British Deputy PM Nick Clegg looking algorithmically sad. Image: Dan Williams. http://nickclegglookingalgosad.tumblr.com/

British Deputy PM Nick Clegg looking algorithmically sad. Image: Dan Williams. http://nickclegglookingalgosad.tumblr.com/

Last week's edition of Spark, the technology and culture radio show and podcast of Canadian broadcaster CBC, featured a segment on the "Internet of Emotions," where I was a guest. Spurred by my Thingscon talk in Amsterdam last November, in my chat with host Nora Young (play below), I talked about what I find interesting about the use of personal technology to monitor and "interpret" our emotional state, the feasibility and desirability of doing so. We discussed the role of ethics, the slipperiness of "feelings" in a digital construct, and under what conditions monitoring emotions through something like a smartphone or home listening device could be useful, or problematic.

The segment can be found here, and the specific clip is here for listening

This isn't an academic discussion. Businesses are chafing to apply sentiment-reading technology as a means of "knowing" their customers more intimately—computational empathy, if you will. Hospitals and insurers are curious not only about your emotional state during treatment, but even if you've sounded stressed just trying to get an appointment to see a doctor. Your bank might want to check how you feel while applying for a credit card, or a soda company send you a treat to "cheer you up". Backing what sounds like futuristic technology into the current arms race around data analytics, already happening, leads us into "emotional credit score" territory quite quickly, for example. Or Amazon offering you product "purchased by people who feel like you do now".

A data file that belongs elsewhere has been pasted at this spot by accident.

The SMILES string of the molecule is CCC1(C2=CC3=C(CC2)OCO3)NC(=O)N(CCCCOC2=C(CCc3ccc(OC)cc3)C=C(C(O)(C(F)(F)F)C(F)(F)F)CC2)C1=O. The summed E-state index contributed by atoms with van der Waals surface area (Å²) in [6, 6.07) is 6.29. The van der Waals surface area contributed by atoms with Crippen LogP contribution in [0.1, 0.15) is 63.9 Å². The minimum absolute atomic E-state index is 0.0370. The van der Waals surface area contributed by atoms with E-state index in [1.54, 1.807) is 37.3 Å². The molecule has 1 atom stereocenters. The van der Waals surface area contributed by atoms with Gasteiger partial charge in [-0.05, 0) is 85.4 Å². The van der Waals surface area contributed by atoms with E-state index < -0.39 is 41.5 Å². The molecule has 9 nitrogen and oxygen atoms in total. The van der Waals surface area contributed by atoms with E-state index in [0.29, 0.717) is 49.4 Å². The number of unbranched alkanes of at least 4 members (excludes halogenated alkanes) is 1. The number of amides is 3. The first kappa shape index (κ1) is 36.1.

We're only scratching the surface of this topic, and I plan to stay with it. Your views and feedback, as always, are welcome. Tell us how you feel.  

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